Wednesday, April 29, 2009

The chronic-what-cles of Riddick

My review of The Chronicles of Riddick: Assault on Dark Athena is up now at thephoenix.com. I had not had the good fortune to play Escape from Butcher Bay before now, and I think you can tell that I focused on it a little bit more in the review than the new game. Assault on Dark Athena is damn good in its own right, though. I've read a few reviews that seem to think it's weaker than Butcher Bay, which may be true, but it's a little more tightly focused with regards to the stealth element, and, I think, a little more successful on that score. Either way, you can't go wrong with the whole package. Highly recommended.

I want to expand a bit on one point in the review, which I think gets at the real reason why Starbreeze has been so successful with the Riddick games, and with The Darkness. It's simply this: Their plots make sense. You always understand what your character is doing, and why. Riddick has to accomplish fetch missions, but they're not burdened with a bunch of useless filler.

For example, in Butcher Bay, you meet a character named Pope Joe, who will do you a favor if you retrieve his "blessed voice box," which is really a radio. In most games, this would be the perfect opportunity to throw a bunch of enemies at you, toss in some gratuitous puzzles, and make you walk down one identical hallway after another. Instead, you go down a ladder, walk around a corner, blasting some mutants along the way, and there it is. The whole thing takes about two minutes. I seem to recall, when Butcher Bay came out, that the biggest strike against it was its alleged brevity. But it's so well paced, and so smartly designed, that I think the worst thing Starbreeze could have done would be to artificially inflate the playtime.

While playing both Chronicles of Riddick games, I was reminded, yet again, what a marvel The Darkness was. There was a game that clearly conveyed what the stakes were, and what motivations were driving its characters. I can think of few games that progressed so logically, and so tragically, toward a conclusion. The plot wasn't about saving the world or anything like that. It was about two guys who hated each other, and whose aggression escalated beyond all reason. I can think of few games in which I cared so much about what happened to the people in it. Maybe that's the biggest compliment I can give -- that I thought of them as people.

8 comments:

Jimhead said...

You have stolen my opinion! =P

Icyclectic said...

I'm so happy I get the reference in the title. Snack attack, motha ##@%a!

Gary A. Lucero said...

As a tourist of shooters I thought both games were superb, although Dark Athena was a little more linear, which I found more appealing. Butcher Bay was a little confusing and poor Riddick wandered around in circles trying to complete quests, which he never was able to do...

But regardless, both games had a perfect mix of melee, shooter, and puzzle, and added in enough action adventure to make it akin to something like Half Life 2 game play wise.

Good stuff.

Mr Durand Pierre said...

I found these games a bit overrated myself. The presentation is top notch, though I wish they had better source material to work with. I find Riddick and the universe he inhabits to be incredibly bland, though I can hardly blame Starbreeze for that. Still, the great pacing of the games (especially Butcher Bay) make up for it.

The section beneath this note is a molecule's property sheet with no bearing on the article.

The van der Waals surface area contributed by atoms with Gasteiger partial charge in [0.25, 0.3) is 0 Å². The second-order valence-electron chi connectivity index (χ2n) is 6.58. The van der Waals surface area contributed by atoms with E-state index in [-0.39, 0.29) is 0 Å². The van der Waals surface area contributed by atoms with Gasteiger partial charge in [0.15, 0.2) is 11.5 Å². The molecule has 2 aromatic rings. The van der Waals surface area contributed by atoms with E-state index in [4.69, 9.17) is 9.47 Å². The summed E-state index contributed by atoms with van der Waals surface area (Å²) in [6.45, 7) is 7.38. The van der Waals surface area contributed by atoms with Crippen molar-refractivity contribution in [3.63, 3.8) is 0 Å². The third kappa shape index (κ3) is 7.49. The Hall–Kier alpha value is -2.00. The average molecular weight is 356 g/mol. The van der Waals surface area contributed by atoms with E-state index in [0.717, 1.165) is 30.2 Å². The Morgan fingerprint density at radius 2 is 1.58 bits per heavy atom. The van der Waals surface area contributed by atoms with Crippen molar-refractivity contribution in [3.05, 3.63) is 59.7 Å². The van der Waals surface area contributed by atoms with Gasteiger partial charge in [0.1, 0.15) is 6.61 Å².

My bigger gripe is that there are several sequences where you have to complete arbitrary goals to move on. One of the worst sequences I've experienced lately in a game was where I got to the first riot guard on an elevator. He glitched and wouldn't get off the elevator, so I pumped all the ammo I could into him to no avail. I then figured he was invulnerable to weapons and that I was supposed to sneak past him, which also didn't work. There's an elevator button, but when you hit it, nothing happens, not even an error sound, so I'd thought the game glitched (again). Even worse, once I figured out what I was supposed to do, the guard continued to glitch roughly half the time where he wouldn't get off the elevator. This may sound nitpicky, but it happened again later in the part where you have to get onto a ship and the doors won't open until you kill every guard in the area. For a game about stealth, these sorts of obscure, arbitrary objectives feel really out of place and unclear.

That being said, I would like to play the game again, now that I understand the level layouts and goals better. I just felt like they did a poor job of letting you know what you were supposed to be doing much of the time.

Gary A. Lucero said...

Mr Pierre, that's why I think these are great tourist games. If I was an skilled player of shooters, I'm not sure how much I would like them.

Enemy AI is pretty poor and you can easily cheat past stealth elements and otherwise circumvent enemies. Sometimes the games are a total mess.

But I still really enjoyed them.

L.B. Jeffries said...

Hrm, if you think it's on par with The Darkness, then I'll have to rustle up a copy.

Mitch Krpata said...

L.B., I wouldn't say it's as good as the Darkness, if only because the Darkness had so much heart, and Riddick, by nature, is heartless. Plus Dark Athena has a little girl character in it, which is like wtf. But it's funny how much the games share in common.

chesh said...

While we're on the subject of you not being so great at reviewing PC games, you could at least mention if a game was released on the platform (which Riddick was, contrary to your review).